Although work-from-home scenarios clearly won't succeed for all aspects of print workflow, they just may work well for a surprising number of job functions. Sales is the most obvious, but some of the front-end workflow management jobs could be facilitated off site as well. And while we don't advocate implementing remote access indiscriminately, it can certainly be used creatively in select instances to provide more coverage and better use of company resources, as well as a benefit to staff.
Flexible Compensation Packages
Compensation packages are another area where flexibility pays off. Since compensation does not involve only salary or wages, now is a good time for employers to leverage non-monetary rewards and to ensure that existing and potential employees clearly understand the value of what employers are offering over and above money. The better both sides understand their flexible options, the better their chances of striking a mutually satisfying and profitable arrangement.
Potentially the compensation "extras” on offer may include:
- fully paid company benefits
- capital accumulation plans (including defined-contribution registered pension plans, group retirement savings plans, deferred profit-sharing plans, and employer-matched defined savings plans)
- pension plans
- bonuses and incentives (Think about attaching incentives to solutions-based initiatives that will: increase productivity, reduce waste, improve workplace safety or environmental sustainability, devise new products or services, or communicate the company’s value more effectively to prospective clients.)
- education or training
- paid attendance at conferences, seminars, or other industry events
- stock options
- personal days off
- extended holiday time
- company car or car allowance that includes personal use
- company-paid or co-paid social activities (e.g., trips, seasonal parties, coffee, impromptu lunches, or other edible treats)
Grow-Your-Own Sales Force
Certain kinds of flexibility relate uniquely to specific jobs. Consider sales, for example. Ideally, company owners and managers want PrintLink to locate a new hire for them who walks in their door with a bag of business. While such circumstances certainly do arise occasionally, in the majority of cases we introduce employers instead to qualified sales people who require a sensible amount of initial ramp-up time to develop flourishing accounts. But as a further alternative, we may uncover other candidates who perhaps lack direct sales experience but who have demonstrated the potential to be groomed into successful sales staff. Such promising candidates definitely deserve the employer’s consideration as a flexible compromise.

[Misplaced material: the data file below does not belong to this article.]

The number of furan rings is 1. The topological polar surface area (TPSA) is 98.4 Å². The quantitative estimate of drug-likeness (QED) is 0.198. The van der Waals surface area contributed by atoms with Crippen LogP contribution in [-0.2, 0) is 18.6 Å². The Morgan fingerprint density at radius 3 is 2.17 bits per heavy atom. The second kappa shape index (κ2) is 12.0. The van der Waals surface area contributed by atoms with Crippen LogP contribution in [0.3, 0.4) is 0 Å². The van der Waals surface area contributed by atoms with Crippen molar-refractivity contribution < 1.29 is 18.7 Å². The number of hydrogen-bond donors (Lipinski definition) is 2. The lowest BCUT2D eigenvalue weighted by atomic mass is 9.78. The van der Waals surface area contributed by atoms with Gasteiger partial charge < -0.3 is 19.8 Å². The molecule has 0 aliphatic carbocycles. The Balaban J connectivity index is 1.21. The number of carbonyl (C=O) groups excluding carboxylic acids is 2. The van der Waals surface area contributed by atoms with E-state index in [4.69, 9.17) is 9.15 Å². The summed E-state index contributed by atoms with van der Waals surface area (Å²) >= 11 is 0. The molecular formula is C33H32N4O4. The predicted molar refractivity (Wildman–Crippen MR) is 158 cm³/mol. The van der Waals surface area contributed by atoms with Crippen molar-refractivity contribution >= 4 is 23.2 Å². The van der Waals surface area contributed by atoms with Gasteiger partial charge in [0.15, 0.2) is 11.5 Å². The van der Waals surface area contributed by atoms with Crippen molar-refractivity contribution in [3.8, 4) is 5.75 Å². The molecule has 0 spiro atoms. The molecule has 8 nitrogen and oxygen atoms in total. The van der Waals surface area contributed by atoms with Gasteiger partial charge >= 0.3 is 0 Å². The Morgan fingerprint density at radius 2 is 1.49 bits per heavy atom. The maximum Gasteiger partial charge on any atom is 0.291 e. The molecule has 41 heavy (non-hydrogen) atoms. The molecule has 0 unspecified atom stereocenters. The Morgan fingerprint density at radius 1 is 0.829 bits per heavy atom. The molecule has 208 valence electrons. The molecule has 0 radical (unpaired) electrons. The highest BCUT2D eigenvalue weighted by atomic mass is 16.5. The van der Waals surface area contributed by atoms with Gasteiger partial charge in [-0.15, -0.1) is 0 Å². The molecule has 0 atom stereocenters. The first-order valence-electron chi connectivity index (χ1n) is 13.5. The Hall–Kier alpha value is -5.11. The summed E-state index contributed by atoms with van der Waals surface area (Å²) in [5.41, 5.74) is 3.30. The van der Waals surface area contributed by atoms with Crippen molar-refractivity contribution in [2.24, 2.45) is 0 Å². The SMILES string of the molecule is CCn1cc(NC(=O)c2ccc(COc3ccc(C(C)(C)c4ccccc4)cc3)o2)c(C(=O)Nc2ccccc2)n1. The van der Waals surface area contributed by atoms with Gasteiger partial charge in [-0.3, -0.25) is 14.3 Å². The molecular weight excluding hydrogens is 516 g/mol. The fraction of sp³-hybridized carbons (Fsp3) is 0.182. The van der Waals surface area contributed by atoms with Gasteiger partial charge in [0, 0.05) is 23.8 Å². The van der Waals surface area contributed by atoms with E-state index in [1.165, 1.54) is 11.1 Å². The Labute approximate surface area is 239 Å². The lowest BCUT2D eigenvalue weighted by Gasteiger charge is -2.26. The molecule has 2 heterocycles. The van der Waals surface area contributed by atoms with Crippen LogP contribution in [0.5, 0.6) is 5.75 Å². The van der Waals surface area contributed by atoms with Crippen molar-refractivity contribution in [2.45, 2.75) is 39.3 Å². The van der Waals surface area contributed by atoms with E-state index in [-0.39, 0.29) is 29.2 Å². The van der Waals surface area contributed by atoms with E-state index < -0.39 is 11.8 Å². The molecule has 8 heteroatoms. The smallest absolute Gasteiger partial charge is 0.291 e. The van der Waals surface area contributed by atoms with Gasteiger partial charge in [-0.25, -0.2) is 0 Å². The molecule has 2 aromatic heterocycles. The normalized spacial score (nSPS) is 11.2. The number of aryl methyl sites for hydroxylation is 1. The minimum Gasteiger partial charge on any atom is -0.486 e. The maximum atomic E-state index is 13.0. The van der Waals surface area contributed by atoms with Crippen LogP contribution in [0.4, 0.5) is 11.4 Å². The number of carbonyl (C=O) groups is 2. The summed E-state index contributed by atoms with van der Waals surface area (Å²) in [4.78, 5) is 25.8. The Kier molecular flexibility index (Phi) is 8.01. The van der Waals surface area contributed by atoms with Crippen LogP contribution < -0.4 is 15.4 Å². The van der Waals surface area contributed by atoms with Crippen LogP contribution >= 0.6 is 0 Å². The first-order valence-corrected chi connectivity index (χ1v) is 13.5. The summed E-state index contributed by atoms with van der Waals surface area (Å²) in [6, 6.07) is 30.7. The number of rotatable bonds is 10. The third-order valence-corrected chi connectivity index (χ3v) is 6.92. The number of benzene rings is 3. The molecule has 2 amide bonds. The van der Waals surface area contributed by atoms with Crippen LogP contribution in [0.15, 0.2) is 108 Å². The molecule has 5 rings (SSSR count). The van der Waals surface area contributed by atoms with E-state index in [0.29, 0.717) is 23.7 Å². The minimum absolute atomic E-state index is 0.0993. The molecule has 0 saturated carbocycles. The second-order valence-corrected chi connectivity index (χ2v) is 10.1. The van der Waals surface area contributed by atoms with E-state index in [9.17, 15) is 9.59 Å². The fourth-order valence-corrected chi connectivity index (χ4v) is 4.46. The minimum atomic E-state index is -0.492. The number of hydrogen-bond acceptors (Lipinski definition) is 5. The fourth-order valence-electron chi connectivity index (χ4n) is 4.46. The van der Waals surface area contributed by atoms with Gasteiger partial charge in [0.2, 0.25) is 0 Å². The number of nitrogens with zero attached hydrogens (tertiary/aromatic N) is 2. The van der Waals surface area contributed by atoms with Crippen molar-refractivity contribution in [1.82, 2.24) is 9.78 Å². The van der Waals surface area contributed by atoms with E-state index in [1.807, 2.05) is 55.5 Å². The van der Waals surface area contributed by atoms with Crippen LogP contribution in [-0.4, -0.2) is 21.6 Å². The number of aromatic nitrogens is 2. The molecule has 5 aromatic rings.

It may encourage you to know that some versatile candidates with production backgrounds do tell us they would like to move into a sales job. One such career evolution sometimes also occurs naturally from customer service to sales. And while customer-service roles can be careers in their own right, certain ambitious CSRs with the right aptitudes may welcome the prospect of further professional advancement into selling.
Additionally, the sales role itself is assuming new dimensions. As companies opt to become business solutions providers instead of commodity printers, the task of business development becomes more complex. Accordingly, we are now seeing a division between "hunter” and "farmer” sales roles, with business development coming to be regarded as a stand-alone, salary-plus-bonus position. Once accounts are developed, they are then turned over to an account manager who maintains them. Not only does this two-part structure build business volume, but it can also offer employers more flexibility in hiring or developing salespeople with a variety of specialized aptitudes and functions. This type of diversified sales structure can also deliver a faster conversion from prospect to client--which makes it an especially desirable premise in challenging times. And our understanding of its dynamics enables us to identify each sales candidate’s specific strengths and advise you on how he or she can best contribute to the growth of your particular business.
Versatile Department Managers Wanted
As a second case study in flexibility, consider department supervisors or managers. Historically printing has been an industry that concentrates on managing work--not people and process. Yet as the industry continues to evolve, companies are increasingly recognizing that the emphasis also needs to be on human-resource management and process control--since that is how the work gets done most efficiently and profitably. They also want to hire people who have experience managing human resources and process control specifically in a print environment.